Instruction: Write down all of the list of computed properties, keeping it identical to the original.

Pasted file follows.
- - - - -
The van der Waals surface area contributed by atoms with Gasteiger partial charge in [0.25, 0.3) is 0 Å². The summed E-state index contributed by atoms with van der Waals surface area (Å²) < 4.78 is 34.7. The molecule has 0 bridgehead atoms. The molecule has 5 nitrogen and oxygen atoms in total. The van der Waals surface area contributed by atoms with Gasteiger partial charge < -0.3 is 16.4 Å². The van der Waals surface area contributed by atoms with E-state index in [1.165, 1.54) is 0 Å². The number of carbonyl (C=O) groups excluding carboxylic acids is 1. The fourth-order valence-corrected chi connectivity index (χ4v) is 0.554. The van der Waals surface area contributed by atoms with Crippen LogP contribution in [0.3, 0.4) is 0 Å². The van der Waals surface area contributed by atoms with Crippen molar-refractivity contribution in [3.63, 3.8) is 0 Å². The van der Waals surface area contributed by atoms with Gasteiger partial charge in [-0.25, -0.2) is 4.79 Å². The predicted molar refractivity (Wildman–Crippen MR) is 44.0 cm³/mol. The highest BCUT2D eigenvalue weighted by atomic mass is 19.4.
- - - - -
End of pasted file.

The van der Waals surface area contributed by atoms with Gasteiger partial charge in [0.25, 0.3) is 0 Å². The summed E-state index contributed by atoms with van der Waals surface area (Å²) < 4.78 is 34.7. The molecule has 0 bridgehead atoms. The molecule has 5 nitrogen and oxygen atoms in total. The van der Waals surface area contributed by atoms with Gasteiger partial charge < -0.3 is 16.4 Å². The van der Waals surface area contributed by atoms with E-state index in [1.165, 1.54) is 0 Å². The number of carbonyl (C=O) groups excluding carboxylic acids is 1. The fourth-order valence-corrected chi connectivity index (χ4v) is 0.554. The van der Waals surface area contributed by atoms with Crippen LogP contribution in [0.3, 0.4) is 0 Å². The van der Waals surface area contributed by atoms with Crippen molar-refractivity contribution in [3.63, 3.8) is 0 Å². The van der Waals surface area contributed by atoms with Gasteiger partial charge in [-0.25, -0.2) is 4.79 Å². The predicted molar refractivity (Wildman–Crippen MR) is 44.0 cm³/mol. The highest BCUT2D eigenvalue weighted by atomic mass is 19.4.